In Their Case to Reform Health Care in the City Jail, Advocates Hope Their New Film Will be Just What the Doctor Ordered
Paul Santomenna fits his digital video camera back onto the tripod. “I think we have a right to be out here,” the filmmaker says, discreetly pushing a button beside the viewfinder.
“It is a public street,” Parrish concedes, but still. What if Santomenna and his intern, 20-year-old art student Sheila Wells, are terrorists in disguise? “And then later on we find out there’s a bomb attached to the building and the whole wall is blown down,” Parrish adds. “But I just let them go, because it’s a public street and they have the right to be out there?”
Santomenna makes a contemplative face, as if digesting this point. Then he assures the security men that his interest in their wall is merely aesthetic. He’s working on a film about the city jail next door, and only stopped to collect an exterior shot for the opening credit sequence. The steam billowing out from a street grate and curling up the yellow wall, he explains, makes the thick jumble of imprisonment facilities look even more ghoulish than ordinary.
Apparently satisfied by this explanation, Parrish and his guard walk off. Santomenna smiles. “I got it all,” he whispers, peering into the camera’s screen to review the footage.
Santomenna is the executive director of the Megaphone Project, a Baltimore nonprofit that provides video production services for local public-justice advocacy groups (“Now Hear This,” Mobtown Beat, June 18, 2003). This isn’t the first time the Wyman Park resident has bumped up against corrections officials since starting work on Infected, a documentary critical of medical care at the Baltimore City Detention Center. Produced for just $2,500 on behalf of the Baltimore-based Public Justice Center, the 18-minute video will have its premiere screening Jan. 20 at Creative Alliance, along with Juvies, a documentary about the California juvenile justice system narrated by actor (and former juvenile offender) Mark Wahlberg.
Homeland security concerns aside, jail officials have reason to be wary of scrutiny. The castlelike structure—sections of which date to the early 19th century—has been the focus of near-constant criticism since the mid-1970s, when inmates at the then-Baltimore City Jail filed a series of class-action lawsuits alleging inadequate health care and inhumane living conditions at the Eager Street facility (“The Corrections,” May 19, 2004). The city’s failure to satisfy a court-mediated agreement, known as a consent decree, to improve the jail ultimately led to the 1991 state takeover of pretrial detention services and to the establishment of a revised consent decree in 1993. But persistent tales of preventable deaths, medical neglect, and unsanitary conditions have continued to trouble prisoners-rights advocacy groups, who have taken the state to task, and to court, ever since.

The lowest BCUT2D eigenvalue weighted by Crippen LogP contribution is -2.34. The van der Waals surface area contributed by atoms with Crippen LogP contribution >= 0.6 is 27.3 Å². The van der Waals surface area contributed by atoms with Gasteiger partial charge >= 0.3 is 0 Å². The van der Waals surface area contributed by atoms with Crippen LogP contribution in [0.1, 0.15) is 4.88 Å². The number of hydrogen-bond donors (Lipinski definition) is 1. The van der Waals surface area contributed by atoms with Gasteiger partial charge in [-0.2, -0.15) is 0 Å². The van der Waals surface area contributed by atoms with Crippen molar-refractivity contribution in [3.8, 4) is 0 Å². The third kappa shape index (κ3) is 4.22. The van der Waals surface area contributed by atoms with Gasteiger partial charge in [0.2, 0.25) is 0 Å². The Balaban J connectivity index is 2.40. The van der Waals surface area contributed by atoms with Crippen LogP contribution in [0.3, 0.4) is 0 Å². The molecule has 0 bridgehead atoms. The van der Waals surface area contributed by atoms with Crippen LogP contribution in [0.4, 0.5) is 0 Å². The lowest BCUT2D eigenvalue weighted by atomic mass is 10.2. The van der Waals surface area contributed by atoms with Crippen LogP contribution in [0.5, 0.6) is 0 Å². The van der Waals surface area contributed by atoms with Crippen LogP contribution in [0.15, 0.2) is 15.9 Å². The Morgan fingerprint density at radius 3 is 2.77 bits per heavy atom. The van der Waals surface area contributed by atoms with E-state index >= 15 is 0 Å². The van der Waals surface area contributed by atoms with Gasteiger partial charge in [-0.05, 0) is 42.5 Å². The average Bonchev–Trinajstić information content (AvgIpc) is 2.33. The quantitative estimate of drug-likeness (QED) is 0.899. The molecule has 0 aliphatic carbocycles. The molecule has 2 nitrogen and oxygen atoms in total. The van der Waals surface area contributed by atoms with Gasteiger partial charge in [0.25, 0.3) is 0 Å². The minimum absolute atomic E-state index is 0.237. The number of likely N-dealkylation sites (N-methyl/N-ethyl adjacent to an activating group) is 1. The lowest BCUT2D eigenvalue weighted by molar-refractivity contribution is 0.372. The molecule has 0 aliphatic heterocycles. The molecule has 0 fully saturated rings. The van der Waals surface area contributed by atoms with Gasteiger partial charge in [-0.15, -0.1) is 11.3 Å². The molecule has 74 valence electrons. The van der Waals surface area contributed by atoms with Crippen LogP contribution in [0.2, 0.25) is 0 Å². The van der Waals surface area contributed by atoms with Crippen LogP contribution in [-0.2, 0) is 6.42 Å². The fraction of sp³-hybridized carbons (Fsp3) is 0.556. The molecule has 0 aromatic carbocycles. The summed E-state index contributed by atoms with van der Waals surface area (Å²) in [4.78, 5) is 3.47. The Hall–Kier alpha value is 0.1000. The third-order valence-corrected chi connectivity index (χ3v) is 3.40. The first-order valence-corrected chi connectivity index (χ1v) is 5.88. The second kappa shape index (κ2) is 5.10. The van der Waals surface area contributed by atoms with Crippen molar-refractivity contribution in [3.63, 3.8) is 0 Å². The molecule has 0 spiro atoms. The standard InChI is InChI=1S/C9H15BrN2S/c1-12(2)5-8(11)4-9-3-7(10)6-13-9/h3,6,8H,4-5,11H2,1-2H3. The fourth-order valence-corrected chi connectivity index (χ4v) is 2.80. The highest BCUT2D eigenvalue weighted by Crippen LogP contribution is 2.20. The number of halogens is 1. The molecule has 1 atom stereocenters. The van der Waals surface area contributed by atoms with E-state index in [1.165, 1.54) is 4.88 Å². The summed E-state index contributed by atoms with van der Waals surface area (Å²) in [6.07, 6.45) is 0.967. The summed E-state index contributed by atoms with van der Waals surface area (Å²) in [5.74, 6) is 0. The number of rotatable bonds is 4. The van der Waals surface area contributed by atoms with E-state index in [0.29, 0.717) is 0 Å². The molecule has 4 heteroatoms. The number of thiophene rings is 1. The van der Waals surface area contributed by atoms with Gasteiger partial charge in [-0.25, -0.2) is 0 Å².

In 2002, the U.S. Department of Justice issued a scathing indictment of the city jail’s medical services, confirming many of the inmates’ allegations, including cases in which inmates were denied medication and treatment. In August of last year, the ACLU’s National Prison Project and the Public Justice Center defeated a state motion to terminate the consent decree, and a U.S. District Court judge ruled that inmate advocates may, for the first time, examine records of the Maryland Division of Pretrial and Detention Services. (Before then, advocates’ attorneys relied almost entirely on inmate testimonies.)
Now, while advocacy lawyers examine jail records and wait for the Fourth Circuit Court of Appeals to have its say on the lower court’s August decision, the Public Justice Center wants to stir up public sentiments about local jail conditions. Which is why it turned to the Megaphone Project.
“I certainly hope [the video] will have an impact on public opinion,” says Elizabeth Alexander, director of the National Prison Project. “I think people have no idea the jail is literally falling down around staff and detainees. And they have no idea how terrible medical care there is.”